But is it really always a good thing? It seems to me that, at times, this comfortable, safe place, can be rather gray.
Listening to my body is what kept me stuck in old patterns. When I listened to my body by "treating myself", I grew stressed, anxious, and unhappy with who I was and how I felt. It's what allowed me to slip out of healthy habits, stop daily movement, and remain trapped in toxic relationships. (I'm always unsure of whether I should discuss this anymore but) it's what led me to gain 50 pounds.
My body didn't want to change. My body didn't want to stop eating a package of Oreos in one sitting (because I deserved it; I was just treating myself!). My body didn't want to get up and run four times a week, nor lift dumbells in my bedroom at 8pm because that was the only time I had. My body didn't want to learn how to set boundaries, learn how to stop spending so much money on candles. My body didn't want to be uncomfortable.
But, in my experience, being uncomfortable is when the magic truly happens. At least, that's when it truly happened for me. It is how I wrote books, how I have achieved goals I set out for myself, and how I plan on running a marathon. Chasing our fear, our discomfort, and exploring it rather than running from it, is where we will uncover ourselves. Uncover how strong we truly are.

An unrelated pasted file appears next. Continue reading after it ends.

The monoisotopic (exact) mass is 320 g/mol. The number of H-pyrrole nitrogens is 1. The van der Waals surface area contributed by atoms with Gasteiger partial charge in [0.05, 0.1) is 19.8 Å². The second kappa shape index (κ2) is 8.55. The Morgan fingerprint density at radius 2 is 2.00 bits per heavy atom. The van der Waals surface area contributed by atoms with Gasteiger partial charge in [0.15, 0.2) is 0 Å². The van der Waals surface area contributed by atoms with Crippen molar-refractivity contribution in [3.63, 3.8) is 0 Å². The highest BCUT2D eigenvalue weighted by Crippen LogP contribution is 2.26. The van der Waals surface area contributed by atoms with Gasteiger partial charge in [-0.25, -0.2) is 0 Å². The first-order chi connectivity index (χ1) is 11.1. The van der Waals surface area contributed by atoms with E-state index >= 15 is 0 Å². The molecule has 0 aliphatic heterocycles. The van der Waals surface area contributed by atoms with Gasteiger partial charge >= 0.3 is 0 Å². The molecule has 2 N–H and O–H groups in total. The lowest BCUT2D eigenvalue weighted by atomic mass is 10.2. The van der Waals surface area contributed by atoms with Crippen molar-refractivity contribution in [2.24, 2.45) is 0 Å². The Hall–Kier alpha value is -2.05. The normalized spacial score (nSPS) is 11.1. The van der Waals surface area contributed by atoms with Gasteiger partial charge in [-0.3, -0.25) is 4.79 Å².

Man, I sound like a motivational speech right now.
Yet I can't explain how ecstatic I am that one day, I stood up, decided I wanted out of my toxic cycle, and I began to move. Just move, enough until I was slightly uncomfortable.
Listening to our bodies is a beautiful thing. It teaches us how to ground down, how to take care of ourselves, learn where our limits are so that we can slow down, take a pause.
But if you're wanting to break away and implement healthy habits, well... your body might not like that. Not at first. Nowadays, I constantly crave movement, but that is something still incredibly new to me. Something I never thought would happen.
If you're wanting to write a novel, finish that passion project, achieve work milestones, or like me, run a marathon, it's going to take some mental battling. It won't be easy. But it'll be beautiful.
Don't go hurt yourself!
But also, don't be afraid to go after what you're wanting to achieve. (And if you are afraid, don't be afraid to ask "why?")
It is a strange, staggering world out there. Where is the line between being too mean to ourselves and simply working toward our core values and wants? What does it mean to "find what feels good"?
All I know is for me, it means to wake up when the world is still a milky darkness, stars still visible yet fading into the creeping new day. Strapping on my sneakers, bursting out the door, and racing around the parking lot like a maniac. It seems that, in those moments, chaotic and strange to some, I am fully and entirely myself, my thoughts floating like fluffy clouds past my dopamine-infused brain, and are at last, clear to me, and I am just running, and thinking, and feeling my lungs inflate and expand. And I feel good.
What does listening to your body mean to you?
Until next Tuesday,